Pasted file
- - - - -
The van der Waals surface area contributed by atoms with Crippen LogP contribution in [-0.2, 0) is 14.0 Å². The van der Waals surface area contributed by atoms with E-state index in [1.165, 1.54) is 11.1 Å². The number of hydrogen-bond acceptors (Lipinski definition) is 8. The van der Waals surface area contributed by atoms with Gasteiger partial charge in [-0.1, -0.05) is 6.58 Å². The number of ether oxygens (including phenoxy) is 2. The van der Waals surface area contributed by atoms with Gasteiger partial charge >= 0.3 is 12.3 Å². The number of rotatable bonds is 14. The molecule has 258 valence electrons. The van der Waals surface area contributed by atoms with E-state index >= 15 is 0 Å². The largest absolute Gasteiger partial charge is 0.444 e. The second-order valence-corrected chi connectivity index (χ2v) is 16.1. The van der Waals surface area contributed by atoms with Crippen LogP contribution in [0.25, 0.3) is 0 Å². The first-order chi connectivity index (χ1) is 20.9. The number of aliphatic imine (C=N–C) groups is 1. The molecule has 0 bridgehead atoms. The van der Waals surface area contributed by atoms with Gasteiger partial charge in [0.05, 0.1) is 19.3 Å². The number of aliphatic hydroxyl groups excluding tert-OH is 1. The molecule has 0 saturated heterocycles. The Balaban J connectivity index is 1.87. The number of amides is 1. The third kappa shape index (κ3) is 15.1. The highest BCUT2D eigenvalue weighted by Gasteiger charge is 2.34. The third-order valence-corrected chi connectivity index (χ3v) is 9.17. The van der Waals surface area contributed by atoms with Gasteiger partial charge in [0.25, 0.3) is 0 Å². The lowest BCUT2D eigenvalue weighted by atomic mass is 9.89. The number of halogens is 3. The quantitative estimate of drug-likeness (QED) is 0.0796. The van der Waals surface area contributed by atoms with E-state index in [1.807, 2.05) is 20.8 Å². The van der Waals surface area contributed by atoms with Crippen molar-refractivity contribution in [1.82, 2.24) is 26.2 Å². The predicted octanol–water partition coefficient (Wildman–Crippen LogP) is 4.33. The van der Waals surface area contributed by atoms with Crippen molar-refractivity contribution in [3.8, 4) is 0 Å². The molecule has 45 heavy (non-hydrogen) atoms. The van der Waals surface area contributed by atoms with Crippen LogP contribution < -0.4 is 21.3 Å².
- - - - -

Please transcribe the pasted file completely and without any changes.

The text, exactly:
The van der Waals surface area contributed by atoms with Crippen LogP contribution in [-0.2, 0) is 14.0 Å². The van der Waals surface area contributed by atoms with E-state index in [1.165, 1.54) is 11.1 Å². The number of hydrogen-bond acceptors (Lipinski definition) is 8. The van der Waals surface area contributed by atoms with Gasteiger partial charge in [-0.1, -0.05) is 6.58 Å². The number of ether oxygens (including phenoxy) is 2. The van der Waals surface area contributed by atoms with Gasteiger partial charge >= 0.3 is 12.3 Å². The number of rotatable bonds is 14. The molecule has 258 valence electrons. The van der Waals surface area contributed by atoms with E-state index >= 15 is 0 Å². The largest absolute Gasteiger partial charge is 0.444 e. The second-order valence-corrected chi connectivity index (χ2v) is 16.1. The van der Waals surface area contributed by atoms with Crippen LogP contribution in [0.25, 0.3) is 0 Å². The first-order chi connectivity index (χ1) is 20.9. The number of aliphatic imine (C=N–C) groups is 1. The molecule has 0 bridgehead atoms. The van der Waals surface area contributed by atoms with Gasteiger partial charge in [0.05, 0.1) is 19.3 Å². The number of aliphatic hydroxyl groups excluding tert-OH is 1. The molecule has 0 saturated heterocycles. The Balaban J connectivity index is 1.87. The number of amides is 1. The third kappa shape index (κ3) is 15.1. The highest BCUT2D eigenvalue weighted by Gasteiger charge is 2.34. The third-order valence-corrected chi connectivity index (χ3v) is 9.17. The van der Waals surface area contributed by atoms with Gasteiger partial charge in [0.25, 0.3) is 0 Å². The lowest BCUT2D eigenvalue weighted by atomic mass is 9.89. The number of halogens is 3. The quantitative estimate of drug-likeness (QED) is 0.0796. The van der Waals surface area contributed by atoms with E-state index in [1.807, 2.05) is 20.8 Å². The van der Waals surface area contributed by atoms with Crippen molar-refractivity contribution in [1.82, 2.24) is 26.2 Å². The predicted octanol–water partition coefficient (Wildman–Crippen LogP) is 4.33. The van der Waals surface area contributed by atoms with Crippen molar-refractivity contribution in [3.8, 4) is 0 Å². The molecule has 45 heavy (non-hydrogen) atoms. The van der Waals surface area contributed by atoms with Crippen LogP contribution < -0.4 is 21.3 Å².